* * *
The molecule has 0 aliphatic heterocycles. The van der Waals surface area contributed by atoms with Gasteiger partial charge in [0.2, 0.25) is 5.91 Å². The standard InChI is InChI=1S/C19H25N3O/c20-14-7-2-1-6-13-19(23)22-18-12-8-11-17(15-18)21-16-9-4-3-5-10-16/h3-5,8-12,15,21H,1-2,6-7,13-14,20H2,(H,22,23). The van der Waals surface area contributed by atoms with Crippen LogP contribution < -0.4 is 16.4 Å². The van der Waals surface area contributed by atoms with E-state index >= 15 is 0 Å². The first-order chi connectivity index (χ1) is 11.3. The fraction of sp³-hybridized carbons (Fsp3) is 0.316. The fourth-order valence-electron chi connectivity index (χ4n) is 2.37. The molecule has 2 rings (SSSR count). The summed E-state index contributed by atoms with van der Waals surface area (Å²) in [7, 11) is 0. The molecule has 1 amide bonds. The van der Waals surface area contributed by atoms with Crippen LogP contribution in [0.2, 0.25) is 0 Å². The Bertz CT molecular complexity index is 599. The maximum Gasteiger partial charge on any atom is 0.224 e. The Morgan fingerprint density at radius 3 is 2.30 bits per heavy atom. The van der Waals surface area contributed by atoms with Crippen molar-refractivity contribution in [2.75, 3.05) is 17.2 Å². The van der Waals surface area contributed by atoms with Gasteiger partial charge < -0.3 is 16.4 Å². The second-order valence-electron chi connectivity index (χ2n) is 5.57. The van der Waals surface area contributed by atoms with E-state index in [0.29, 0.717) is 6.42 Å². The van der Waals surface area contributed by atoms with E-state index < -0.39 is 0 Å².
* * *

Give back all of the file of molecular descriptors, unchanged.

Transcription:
The molecule has 0 aliphatic heterocycles. The van der Waals surface area contributed by atoms with Gasteiger partial charge in [0.2, 0.25) is 5.91 Å². The standard InChI is InChI=1S/C19H25N3O/c20-14-7-2-1-6-13-19(23)22-18-12-8-11-17(15-18)21-16-9-4-3-5-10-16/h3-5,8-12,15,21H,1-2,6-7,13-14,20H2,(H,22,23). The van der Waals surface area contributed by atoms with Crippen LogP contribution < -0.4 is 16.4 Å². The van der Waals surface area contributed by atoms with E-state index >= 15 is 0 Å². The first-order chi connectivity index (χ1) is 11.3. The fraction of sp³-hybridized carbons (Fsp3) is 0.316. The fourth-order valence-electron chi connectivity index (χ4n) is 2.37. The molecule has 2 rings (SSSR count). The summed E-state index contributed by atoms with van der Waals surface area (Å²) in [7, 11) is 0. The molecule has 1 amide bonds. The van der Waals surface area contributed by atoms with Crippen LogP contribution in [0.2, 0.25) is 0 Å². The Bertz CT molecular complexity index is 599. The maximum Gasteiger partial charge on any atom is 0.224 e. The Morgan fingerprint density at radius 3 is 2.30 bits per heavy atom. The van der Waals surface area contributed by atoms with Crippen molar-refractivity contribution in [2.75, 3.05) is 17.2 Å². The van der Waals surface area contributed by atoms with Gasteiger partial charge < -0.3 is 16.4 Å². The second-order valence-electron chi connectivity index (χ2n) is 5.57. The van der Waals surface area contributed by atoms with E-state index in [0.29, 0.717) is 6.42 Å². The van der Waals surface area contributed by atoms with E-state index < -0.39 is 0 Å².